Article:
This week in episode 40 of the Informed Choice Podcast, Martin talks about the causes of intergenerational wealth inequality, whether Alzheimer’s disease can be transmitted by medical procedures and why teenagers are better with money decisions than young adults.
In the personal finance and investing new roundup this week:
-The Bank of England Monetary Policy Committee has voted to keep interest rates on hold at 0.5%.
-House price inflation is likely to be 6% this year, according to the Royal Institution of Chartered Surveyors.
-The Autumn Statement will take place on Wednesday 25th November, with Chancellor George Osborne announcing his Spending Review at the same time.
-Jobless claims in the US have fallen, with the employment market starting to strengthen as fewer Americans applied for weekly unemployment benefits.
No listener question in the show this week, but we would love to hear from you!
If you have a personal finance or investment question, we would love to hear from you and have the opportunity to answer your question in a future episode of the show.
To leave your question as a voicemail, call 020 8144 2745 and record your message.
Please leave a note of your full name, mention your website or blog if you have one, and then record your question. If you could keep the question to under 60 seconds, that would be perfect, and then we will feature it on a future episode of the podcast.
Alternatively, if you click here you can record a voicemail for the show there using the microphone on your PC or Mac.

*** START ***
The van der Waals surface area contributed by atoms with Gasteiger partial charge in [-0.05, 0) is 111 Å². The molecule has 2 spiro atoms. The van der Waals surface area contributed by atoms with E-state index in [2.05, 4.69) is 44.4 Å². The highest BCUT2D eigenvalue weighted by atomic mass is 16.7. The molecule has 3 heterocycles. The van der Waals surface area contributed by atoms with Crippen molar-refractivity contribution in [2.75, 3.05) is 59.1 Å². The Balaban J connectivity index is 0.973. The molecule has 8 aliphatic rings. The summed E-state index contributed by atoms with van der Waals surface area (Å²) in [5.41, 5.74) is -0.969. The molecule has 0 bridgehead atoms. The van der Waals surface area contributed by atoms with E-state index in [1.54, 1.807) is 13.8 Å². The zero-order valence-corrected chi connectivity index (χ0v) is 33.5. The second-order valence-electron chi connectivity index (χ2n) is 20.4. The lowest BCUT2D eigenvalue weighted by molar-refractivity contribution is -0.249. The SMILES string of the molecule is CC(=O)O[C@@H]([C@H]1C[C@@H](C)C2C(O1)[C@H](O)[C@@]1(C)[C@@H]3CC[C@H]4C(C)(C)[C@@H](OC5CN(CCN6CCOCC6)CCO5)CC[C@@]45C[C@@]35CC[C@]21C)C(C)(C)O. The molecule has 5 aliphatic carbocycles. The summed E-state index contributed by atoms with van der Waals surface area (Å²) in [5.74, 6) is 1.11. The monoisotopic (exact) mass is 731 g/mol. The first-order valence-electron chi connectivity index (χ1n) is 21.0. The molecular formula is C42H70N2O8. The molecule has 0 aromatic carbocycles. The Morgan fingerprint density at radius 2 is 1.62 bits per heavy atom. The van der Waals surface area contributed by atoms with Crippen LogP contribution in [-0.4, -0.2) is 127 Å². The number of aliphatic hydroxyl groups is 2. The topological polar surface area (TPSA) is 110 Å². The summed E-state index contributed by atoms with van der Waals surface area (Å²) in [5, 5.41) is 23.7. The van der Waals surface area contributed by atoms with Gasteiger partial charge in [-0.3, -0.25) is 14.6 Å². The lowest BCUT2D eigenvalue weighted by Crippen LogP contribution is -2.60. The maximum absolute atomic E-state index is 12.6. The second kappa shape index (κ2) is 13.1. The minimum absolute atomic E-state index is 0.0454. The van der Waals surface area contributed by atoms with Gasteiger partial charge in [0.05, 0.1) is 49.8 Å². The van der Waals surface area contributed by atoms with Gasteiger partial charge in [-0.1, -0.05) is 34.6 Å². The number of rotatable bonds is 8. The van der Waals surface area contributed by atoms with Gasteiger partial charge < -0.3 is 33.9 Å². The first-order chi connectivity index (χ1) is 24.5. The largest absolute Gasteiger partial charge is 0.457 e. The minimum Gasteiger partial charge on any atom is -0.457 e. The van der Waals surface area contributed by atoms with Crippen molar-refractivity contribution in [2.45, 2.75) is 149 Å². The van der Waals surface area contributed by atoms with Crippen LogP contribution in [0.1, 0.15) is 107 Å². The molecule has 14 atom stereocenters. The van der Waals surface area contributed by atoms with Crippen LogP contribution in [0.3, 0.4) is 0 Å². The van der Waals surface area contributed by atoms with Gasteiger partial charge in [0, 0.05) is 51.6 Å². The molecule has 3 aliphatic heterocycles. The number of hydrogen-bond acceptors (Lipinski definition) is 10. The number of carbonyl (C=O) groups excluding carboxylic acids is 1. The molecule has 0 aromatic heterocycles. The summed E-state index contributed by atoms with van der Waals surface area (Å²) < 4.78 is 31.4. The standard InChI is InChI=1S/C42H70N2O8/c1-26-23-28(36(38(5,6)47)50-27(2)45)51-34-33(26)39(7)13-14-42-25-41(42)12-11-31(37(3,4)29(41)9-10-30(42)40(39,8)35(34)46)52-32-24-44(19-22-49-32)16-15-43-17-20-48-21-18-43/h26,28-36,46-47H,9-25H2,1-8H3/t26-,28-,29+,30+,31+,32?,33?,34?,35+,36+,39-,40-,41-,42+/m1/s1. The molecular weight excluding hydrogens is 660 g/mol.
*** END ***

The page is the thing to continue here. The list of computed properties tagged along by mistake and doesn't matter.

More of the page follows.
Are members of the post-war Baby Boomer generation really to blame for wealth inequality across the generations?
A TUC report has concluded the popular notion that wealthy Baby Boomers are hoarding the country’s wealth in retirement, at the expense of younger generations, is wrong.
Is Alzheimer’s Disease infectious?
The tabloid press have been getting excited this week with the news that Alzheimer’s could be transmitted during some medical procedures. This is based on a study which found that some patients with a rare form of “iatrogenic” Creutzfeldt Jakob Disease (iCJD), had a molecular hallmark of Alzheimer’s.
How good are teenagers with money?
There was an article in The Telegraph this week based on research which found teenagers are more rational with spending money than those in their 20s. Researchers from Duke University in North Carolina found that children aged 10 to 16 were better at picking the best options for saving money than young adults.
Here are links to everything else Martin mentioned in episode 38 of the Informed Choice Podcast:
If you listen to this podcast, please take one minute to leave an honest review on iTunes.
Reviews from listeners are so important to help others find the podcast, and we also really want your feedback so we know which elements of the show you enjoy and what we can improve. To leave a review, simply visit informedchoice.wpengine.com/itunes.
Martin will read out reviews at the end of each future episode, so please make sure you leave a note of your real name, so you get a mention.